How To: Build a Sawhorse
Follow these instructions to make this indispensable work-site furniture.
The sawhorse is an indispensable piece of work-site furniture. It’s part workbench, part scaffold, and now and again functions nicely as a place to rest your weary frame. I know one carpenter who swears he is a better problem-solver when he puts his butt down on a sawhorse and scratches his head.
The sawhorse laid out here also doubles as a tool carrier, with a built-in tool tray. It’s simple but sturdy, and can be made in about an hour with scrap materials. Reproducing this design will also enable you to put your carpenter’s square and miter square to good use.
The Legs. Position your carpenter’s square on a length of one-by-four stock. The heel of the square should hang off one edge by four inches. Mark the miter cuts across the face of the twenty-four-inch legs.
Don’t get your saw out quite yet: The legs must be cut at a compound angle in order to sit flush to the sawhorse top and flat to the floor. Turn the leg stock onto its side, and reposition the carpenter’s square, this time with a five- and-a-quarter-inch overhang.
Now you have your saw lines. You can make your cuts with a handsaw or a portable circular saw. If you use the latter, set the angle of the cut by fixing your miter gauge at the angle marked across the thickness of the stock. Set the saw using the miter gauge (after having unplugged the tool first, of course).
The Top. The top is made from a piece of two-by-six lum¬ber. Two-by-four stock will do, too, though the wider lumber will result in a sawhorse that’s easier to use because of its greater surface area.
For reasons of strength, the legs in our sawhorse are set into notches or “gains” in the side of the top. These are laid out using a square, four inches in from each end of the 44-inch-long top piece.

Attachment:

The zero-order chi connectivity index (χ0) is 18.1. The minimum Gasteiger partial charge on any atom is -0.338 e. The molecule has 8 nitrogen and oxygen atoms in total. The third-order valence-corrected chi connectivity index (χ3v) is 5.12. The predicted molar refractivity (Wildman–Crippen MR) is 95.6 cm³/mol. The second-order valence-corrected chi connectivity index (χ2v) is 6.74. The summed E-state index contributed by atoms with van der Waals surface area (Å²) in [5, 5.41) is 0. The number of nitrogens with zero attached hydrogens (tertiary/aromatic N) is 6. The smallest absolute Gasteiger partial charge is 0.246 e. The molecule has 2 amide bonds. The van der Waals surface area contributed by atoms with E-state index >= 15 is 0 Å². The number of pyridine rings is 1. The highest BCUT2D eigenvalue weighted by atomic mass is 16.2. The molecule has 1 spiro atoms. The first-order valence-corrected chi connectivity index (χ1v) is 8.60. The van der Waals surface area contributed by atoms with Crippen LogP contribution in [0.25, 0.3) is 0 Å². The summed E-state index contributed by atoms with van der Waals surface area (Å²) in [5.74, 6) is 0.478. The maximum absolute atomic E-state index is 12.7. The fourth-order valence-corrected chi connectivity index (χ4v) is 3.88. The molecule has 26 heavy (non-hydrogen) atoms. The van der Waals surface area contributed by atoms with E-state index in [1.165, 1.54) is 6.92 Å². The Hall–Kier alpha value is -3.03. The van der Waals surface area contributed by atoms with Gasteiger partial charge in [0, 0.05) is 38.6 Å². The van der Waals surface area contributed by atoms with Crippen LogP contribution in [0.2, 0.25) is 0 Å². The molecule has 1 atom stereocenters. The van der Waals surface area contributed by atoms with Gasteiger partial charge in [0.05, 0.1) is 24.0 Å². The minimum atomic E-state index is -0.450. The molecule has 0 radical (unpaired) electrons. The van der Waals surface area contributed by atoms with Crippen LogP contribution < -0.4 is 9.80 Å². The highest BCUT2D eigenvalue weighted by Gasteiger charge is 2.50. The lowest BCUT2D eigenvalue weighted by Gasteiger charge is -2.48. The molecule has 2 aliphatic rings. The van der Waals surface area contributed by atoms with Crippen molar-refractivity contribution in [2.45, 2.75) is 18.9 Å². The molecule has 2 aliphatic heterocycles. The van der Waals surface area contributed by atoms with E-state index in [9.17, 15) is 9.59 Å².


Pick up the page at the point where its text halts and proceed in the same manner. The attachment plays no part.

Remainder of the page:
The layout gets a bit complicated here because the legs come in at two angles, splayed out to the sides and ends. Use your miter gauge to transfer the bevel from the end cuts on the legs to the side notches.
That will give you one angle of splay. For the other, mark the top of each notch to be cut at a three-quarter-inch depth and the bottom of each to three-eighths. The gains are best cut in a series of cuts with a handsaw, taking care that each kerf extends only to the depth lines marked. A chisel and mallet can be employed to clear away the waste.
The Gussets and the Shelf. The tool tray and end pieces can be made from three- quarter-inch plywood or one- by-ten stock. Bevel cuts aren’t necessary: Simply square-cut the stock to the dimensions indicated on the drawing.
Assembly. The sawhorse can be put together with sheetrock screws or nails, though I favor ringed siding nails for extra strength. First, attach the legs to the top. Next, position the leg and top assembly upside down on a bench, and locate the gussets and tray. Tack them in place with finishing nails first, to be sure the sawhorse sits square; stand the horse upright and inspect it before you bury the nails.
Braces of one-by-two furring should be cut to fit along the sides of the tray and beneath it, on the inside of each pair of legs.